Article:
Talking to Children About Suicide

Author: Kim Ruocco

One of the most challenging issues following a death by suicide is what and how to tell children. Widespread inaccurate information compounds this already challenging issue for those caring for grieving children. When a loved one dies by suicide, it could take some time to trust your instincts and follow your heart again, so credible information and trustworthy guidance is critical.  

Talking to Children About Suicide

Children are egocentric, meaning they believe that the world revolves around them and everything that happens in it is related to them. This is important to remember when it comes to suicide. If something doesn’t make sense, or if a child hears information that doesn’t match what they’ve been told, they may make it about themselves or make up and imagine details.

They might think a suicide is their fault, or tell themselves things like, “If I was only good enough, he would have stayed,” or “I should have told her I loved her.”

When children are told the truth, they are better able to grieve the death in healthy, adaptive ways and understand that it wasn’t their fault. Telling children the truth, in a developmentally appropriate way, builds trust and strengthens the bond between parent, caregiver or other adults-- creating an environment where the child is more likely to talk  about his or her grief journey openly.

Children who have lost a loved one to suicide can be at increased risk themselves. There are many reasons for this, including the increased possibility of inherited risk factors, as well as the fact that suicide has now been introduced into their life as an alternative to solve problems and/or end pain.

Discussions about suicide, mental health and the associated risk factors will significantly decrease the risk in child survivors. Among many things, it provides an opportunity to talk about help-seeking behaviors, coping skills and the need for self care.

Sharing age-appropriate information about the contributing factors that led to the suicide of their loved one can also help a child cope with the nature of their loss by decreasing feelings of guilt and shame, while increasing the child’s understanding of the changes happening within their family.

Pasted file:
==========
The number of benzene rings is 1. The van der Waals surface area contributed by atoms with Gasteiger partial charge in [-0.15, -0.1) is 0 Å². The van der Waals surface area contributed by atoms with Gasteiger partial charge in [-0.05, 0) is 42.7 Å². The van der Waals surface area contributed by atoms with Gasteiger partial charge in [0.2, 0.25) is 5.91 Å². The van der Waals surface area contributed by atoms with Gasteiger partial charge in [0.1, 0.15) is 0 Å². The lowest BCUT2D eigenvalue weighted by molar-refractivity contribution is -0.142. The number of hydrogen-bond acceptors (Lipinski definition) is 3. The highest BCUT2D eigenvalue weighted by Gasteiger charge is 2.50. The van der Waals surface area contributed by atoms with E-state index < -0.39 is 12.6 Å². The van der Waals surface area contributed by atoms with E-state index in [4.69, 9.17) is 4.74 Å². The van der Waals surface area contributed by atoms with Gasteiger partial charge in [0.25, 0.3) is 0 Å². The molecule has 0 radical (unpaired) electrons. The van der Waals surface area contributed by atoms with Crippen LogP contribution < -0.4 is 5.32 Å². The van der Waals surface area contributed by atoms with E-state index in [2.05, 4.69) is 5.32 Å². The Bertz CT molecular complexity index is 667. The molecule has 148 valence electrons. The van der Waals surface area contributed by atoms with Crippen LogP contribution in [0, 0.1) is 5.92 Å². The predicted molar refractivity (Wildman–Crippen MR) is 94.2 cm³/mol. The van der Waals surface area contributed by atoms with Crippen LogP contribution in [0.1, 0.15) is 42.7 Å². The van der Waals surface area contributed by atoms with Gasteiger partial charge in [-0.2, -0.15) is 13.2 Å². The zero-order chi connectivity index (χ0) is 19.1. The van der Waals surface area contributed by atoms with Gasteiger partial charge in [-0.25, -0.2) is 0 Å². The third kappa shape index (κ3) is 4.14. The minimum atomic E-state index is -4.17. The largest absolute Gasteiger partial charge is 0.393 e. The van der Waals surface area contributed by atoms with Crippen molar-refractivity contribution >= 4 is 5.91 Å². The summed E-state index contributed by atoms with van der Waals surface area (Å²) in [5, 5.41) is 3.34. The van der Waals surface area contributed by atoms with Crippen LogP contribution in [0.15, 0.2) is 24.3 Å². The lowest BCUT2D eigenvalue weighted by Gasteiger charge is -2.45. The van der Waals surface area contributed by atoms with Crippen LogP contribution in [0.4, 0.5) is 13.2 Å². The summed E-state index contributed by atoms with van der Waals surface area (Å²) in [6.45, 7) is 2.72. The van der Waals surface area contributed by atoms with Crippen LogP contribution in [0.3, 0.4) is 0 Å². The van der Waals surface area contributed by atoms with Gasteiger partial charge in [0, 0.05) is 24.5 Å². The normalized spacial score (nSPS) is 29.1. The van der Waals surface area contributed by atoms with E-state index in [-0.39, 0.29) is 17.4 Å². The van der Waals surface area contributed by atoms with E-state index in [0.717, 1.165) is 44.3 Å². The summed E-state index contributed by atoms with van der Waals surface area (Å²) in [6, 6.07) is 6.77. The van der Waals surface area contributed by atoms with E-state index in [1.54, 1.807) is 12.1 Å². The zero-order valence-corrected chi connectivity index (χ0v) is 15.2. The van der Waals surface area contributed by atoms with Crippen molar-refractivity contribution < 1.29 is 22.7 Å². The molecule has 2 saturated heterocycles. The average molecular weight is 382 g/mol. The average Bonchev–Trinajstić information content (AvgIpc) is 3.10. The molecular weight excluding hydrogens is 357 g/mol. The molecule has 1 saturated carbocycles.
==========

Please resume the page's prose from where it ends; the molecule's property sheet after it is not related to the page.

As adults, it can be hard to talk about suicide, so it is understandable that it can be even more difficult for children to discuss. Every child grieves differently and has a different level of comfort when it comes to talking to others about their loss. It is vital that we help children find the words to use if they want to talk about the death of their loved one, but also give them the permission and language needed to express if they don’t want to talk about it.

For example, one child may feel comfortable saying, “My dad died by suicide because he suffered with post traumatic stress after war,” while another child may feel more comfortable saying, “My mom died from depression,” and a third child may prefer to say, “I really don’t want to talk about it right now.”  It is important for parents, caregivers, counselors and teachers to help these children find the right words and practice using them.

It takes a team to help children heal after suicide loss. This team can include parents, grandparents, adult siblings, aunts and uncles, coaches, teachers, counselors and mentors. It is important that the team of adults talk to one another to understand the individual needs of the child and join together with the family to best support a healthy grief journey. The more the team communicates with one another about the child and directly with the child, the more likely that child will feel safe and supported.

Rebuilding a family after a suicide can be a challenging endeavor, but it is possible to create a foundation that leads to hope, healing and a new level of understanding and connection. A loving foundation created with honesty and trust can better provide a safe place for a child to heal. It also sets the stage for when the child grows into other developmental stages and faces future life challenges.

For more information about healing after suicide loss, please ask about the TAPS Quick Series resource on the topic or call TAPS 24/7 at 800.959.TAPS (8277). Need more support for your family after a suicide loss? Plan to attend the National Military Suicide Survivor Seminar this October in Phoenix. Register at

By Kim Ruocco, MSW:  Kim is TAPS Chief External Relations Officer for Suicide Prevention and Postvention, partnering with private and public organizations to decrease suicide and increase postvention care for all those grieving the suicide of a loved one. She is the surviving spouse of Marine Maj. John Ruocco, who died by suicide in 2005.